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Diocese of Charleston Bible Study + January 18, 2017

James 1:1-18
Mark 10:11-16

James 1:1-18 (NKJV)
James, a bondservant of God and of the Lord Jesus Christ, to the twelve tribes which are scattered abroad: Greetings. My brethren, count it all joy when you fall into various trials, knowing that the testing of your faith produces patience. But let patience have its perfect work, that you may be perfect and complete, lacking nothing. If any of you lacks wisdom, let him ask of God, who gives to all liberally and without reproach, and it will be given to him. But let him ask in faith, with no doubting, for he who doubts is like a wave of the sea driven and tossed by the wind. For let not that man suppose that he will receive anything from the Lord; he is a double-minded man, unstable in all his ways. Let the lowly brother glory in his exaltation, but the rich in his humiliation, because as a flower of the field he will pass away. For no sooner has the sun risen with a burning heat than it withers the grass; its flower falls, and its beautiful appearance perishes. So the rich man also will fade away in his pursuits. Blessed is the man who endures temptation; for when he has been approved, he will receive the crown of life which the Lord has promised to those who love Him. Let no one say when he is tempted, "I am tempted by God"; for God cannot be tempted by evil, nor does He Himself tempt anyone. But each one is tempted when he is drawn away by his own desires and enticed. Then, when desire has conceived, it gives birth to sin; and sin, when it is full-grown, brings forth death. Do not be deceived, my beloved brethren. Every good gift and every perfect gift is from above, and comes down from the Father of lights, with whom there is no variation or shadow of turning. Of His own will He brought us forth by the word of truth, that we might be a kind of firstfruits of His creatures.

Mark 10:11-16 (NKJV)
So Jesus said to them, "Whoever divorces his wife and marries another commits adultery against her. And if a woman divorces her husband and marries another, she commits adultery." Then they brought little children to Him, that He might touch them; but the disciples rebuked those who brought them. But when Jesus saw it, He was greatly displeased and said to them, "Let the little children come to Me, and do not forbid them; for of such is the kingdom of God. Assuredly, I say to you, whoever does not receive the kingdom of God as a little child will by no means enter it." And He took them up in His arms, laid His hands on them, and blessed them.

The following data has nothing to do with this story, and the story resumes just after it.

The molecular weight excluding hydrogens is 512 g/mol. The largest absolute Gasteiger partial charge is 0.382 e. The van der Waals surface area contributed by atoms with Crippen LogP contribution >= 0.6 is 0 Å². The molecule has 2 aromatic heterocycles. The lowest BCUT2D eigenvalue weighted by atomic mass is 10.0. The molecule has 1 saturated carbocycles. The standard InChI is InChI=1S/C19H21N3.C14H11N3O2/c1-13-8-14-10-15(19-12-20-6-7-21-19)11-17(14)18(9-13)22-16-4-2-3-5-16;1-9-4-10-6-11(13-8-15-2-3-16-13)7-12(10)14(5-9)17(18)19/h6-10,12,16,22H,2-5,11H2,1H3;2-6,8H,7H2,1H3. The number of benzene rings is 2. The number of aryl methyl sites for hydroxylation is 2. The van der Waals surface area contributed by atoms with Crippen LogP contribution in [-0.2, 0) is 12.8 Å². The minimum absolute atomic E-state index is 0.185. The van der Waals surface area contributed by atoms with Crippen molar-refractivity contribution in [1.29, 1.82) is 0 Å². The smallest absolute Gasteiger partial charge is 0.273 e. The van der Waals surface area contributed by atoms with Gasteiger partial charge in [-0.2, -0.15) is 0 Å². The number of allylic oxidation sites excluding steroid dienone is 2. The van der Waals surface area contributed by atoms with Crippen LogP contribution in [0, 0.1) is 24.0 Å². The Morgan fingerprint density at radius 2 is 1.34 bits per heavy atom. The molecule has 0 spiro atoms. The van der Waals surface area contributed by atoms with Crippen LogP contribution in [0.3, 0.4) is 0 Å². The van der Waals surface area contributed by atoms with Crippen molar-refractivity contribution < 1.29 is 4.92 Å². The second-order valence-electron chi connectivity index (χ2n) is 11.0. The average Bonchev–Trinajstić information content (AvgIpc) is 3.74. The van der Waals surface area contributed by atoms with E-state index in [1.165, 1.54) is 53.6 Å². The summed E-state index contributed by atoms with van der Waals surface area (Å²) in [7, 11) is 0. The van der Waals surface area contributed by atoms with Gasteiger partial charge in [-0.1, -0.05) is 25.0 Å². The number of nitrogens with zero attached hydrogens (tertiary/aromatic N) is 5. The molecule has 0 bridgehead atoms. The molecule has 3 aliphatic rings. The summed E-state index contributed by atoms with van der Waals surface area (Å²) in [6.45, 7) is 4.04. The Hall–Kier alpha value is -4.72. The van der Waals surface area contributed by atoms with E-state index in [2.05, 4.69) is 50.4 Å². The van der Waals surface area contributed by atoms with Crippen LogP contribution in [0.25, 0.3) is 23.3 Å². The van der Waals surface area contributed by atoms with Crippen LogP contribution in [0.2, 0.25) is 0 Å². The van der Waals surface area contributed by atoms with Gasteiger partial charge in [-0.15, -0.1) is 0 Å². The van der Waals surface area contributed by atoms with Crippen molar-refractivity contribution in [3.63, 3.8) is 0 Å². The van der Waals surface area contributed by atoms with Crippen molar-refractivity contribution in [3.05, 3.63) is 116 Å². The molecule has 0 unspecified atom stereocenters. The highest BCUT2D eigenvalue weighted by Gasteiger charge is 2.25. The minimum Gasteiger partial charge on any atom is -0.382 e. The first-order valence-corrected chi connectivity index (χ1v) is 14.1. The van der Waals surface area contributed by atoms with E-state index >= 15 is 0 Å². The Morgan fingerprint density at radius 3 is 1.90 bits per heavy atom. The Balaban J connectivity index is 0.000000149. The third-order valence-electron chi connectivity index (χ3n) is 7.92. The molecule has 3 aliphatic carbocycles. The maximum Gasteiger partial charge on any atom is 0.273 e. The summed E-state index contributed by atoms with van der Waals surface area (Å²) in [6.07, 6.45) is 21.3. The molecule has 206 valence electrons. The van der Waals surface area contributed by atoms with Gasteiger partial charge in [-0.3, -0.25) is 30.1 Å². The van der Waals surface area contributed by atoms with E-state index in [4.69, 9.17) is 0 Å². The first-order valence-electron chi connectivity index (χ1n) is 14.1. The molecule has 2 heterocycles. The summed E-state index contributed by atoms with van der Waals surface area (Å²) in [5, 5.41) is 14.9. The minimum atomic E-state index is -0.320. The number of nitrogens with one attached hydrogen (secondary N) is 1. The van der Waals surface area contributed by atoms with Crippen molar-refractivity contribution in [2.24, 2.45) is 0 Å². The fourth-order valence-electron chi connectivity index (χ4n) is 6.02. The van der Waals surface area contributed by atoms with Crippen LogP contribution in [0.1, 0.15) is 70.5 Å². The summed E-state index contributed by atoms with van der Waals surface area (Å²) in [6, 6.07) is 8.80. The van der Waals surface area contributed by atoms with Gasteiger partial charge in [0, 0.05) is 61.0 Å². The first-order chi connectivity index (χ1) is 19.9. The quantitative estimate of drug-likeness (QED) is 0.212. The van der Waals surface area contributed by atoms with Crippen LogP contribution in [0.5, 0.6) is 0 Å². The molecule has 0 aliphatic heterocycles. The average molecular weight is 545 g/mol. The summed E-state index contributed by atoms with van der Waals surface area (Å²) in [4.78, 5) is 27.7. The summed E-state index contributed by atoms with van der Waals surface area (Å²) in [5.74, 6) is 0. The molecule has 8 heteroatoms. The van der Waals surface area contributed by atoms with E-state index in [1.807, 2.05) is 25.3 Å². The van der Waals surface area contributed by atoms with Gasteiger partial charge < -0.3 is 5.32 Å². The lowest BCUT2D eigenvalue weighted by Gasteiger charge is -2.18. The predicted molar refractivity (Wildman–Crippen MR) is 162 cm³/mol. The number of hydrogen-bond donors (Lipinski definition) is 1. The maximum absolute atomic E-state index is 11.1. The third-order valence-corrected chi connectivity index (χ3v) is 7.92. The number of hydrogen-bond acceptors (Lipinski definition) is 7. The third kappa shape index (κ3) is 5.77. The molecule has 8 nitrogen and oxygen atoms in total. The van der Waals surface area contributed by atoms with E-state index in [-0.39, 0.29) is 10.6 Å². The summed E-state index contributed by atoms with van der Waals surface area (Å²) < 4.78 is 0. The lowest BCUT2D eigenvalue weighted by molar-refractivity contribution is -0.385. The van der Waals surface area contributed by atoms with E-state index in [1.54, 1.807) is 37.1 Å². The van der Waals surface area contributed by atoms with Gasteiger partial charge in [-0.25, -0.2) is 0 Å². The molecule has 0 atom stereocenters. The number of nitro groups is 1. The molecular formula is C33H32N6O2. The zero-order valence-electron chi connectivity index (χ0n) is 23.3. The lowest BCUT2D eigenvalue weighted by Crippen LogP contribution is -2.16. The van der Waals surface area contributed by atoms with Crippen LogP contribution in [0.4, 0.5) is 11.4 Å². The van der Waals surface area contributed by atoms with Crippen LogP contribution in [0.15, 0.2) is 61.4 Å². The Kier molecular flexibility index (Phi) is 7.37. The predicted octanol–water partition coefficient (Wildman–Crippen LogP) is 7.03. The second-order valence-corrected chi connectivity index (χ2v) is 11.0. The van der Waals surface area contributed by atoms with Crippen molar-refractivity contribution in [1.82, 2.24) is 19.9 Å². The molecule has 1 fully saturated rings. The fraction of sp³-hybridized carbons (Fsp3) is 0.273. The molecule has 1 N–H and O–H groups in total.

Commentary 

In his single epistle which has been handed town to us as the book of James in the New Testament, the Brother of our Lord emphasizes again and again the challenges which continue to be set before us throughout our lives as Christians. While St. Paul spent his life as a Missionary, travelling throughout the world and proclaiming the Gospel of Jesus Christ, then founding churches in which those who had chosen to believe his proclamation could gather together, St. James was made the first Bishop, serving is Jerusalem, after Christ's death and resurrection, by Christ Himself. It is for this reason that much of St. Paul's epistles are concerned with how it is that one becomes a member of God's people, the Christians, how one comes to receive the salvation which is in Christ, and other matters that were directly pertinent to his new fledgling congregations. St. James, on the other hand, was serving at the same time over the gathered people of God in and around Jerusalem, made up of Christ's immediate disciples and first followers, a group well versed in the teachings of the Old Testament and the Law, who had now become a part of this new Christian community. His epistle therefore is aimed at a different set of issues and questions asked by a different group of Christians, including those who misinterpreted what St. Paul had attempted to teach.

This last point, that St. James corrects what might be called a misinterpretation of what St. Paul had said in his epistles, has led many to misinterpret the epistle of St. James as being a contradiction of St. Paul, as if the two were at odds with each other, or represented two separate and incompatible 'theologies' within the New Testament. The most common example of this misunderstanding is the misinterpretation of St. Paul's teaching regarding faith and the Law. St. Paul makes it clear that the one thing which marks out people as being members of the community of the New Covenant, the Church, is their faith. Specifically, what makes someone truly a child of Abraham, and an heir of the promises of God, is their belief in those promises, that they are true and to be relied upon, not biological descent from Abraham. The Apostle argues that this has always been so from the very beginning. Secondly, then, the Law was given later through Moses as an aid to our lives. But while the Law of Moses had the power to condemn us and reveal our sinfulness before the Lord to bring about repentance, it did not have the power, in and of itself, to cleanse or purify us of sin. This happened only in Christ, due to God's faithfulness to His own promises to the Prophets who came before.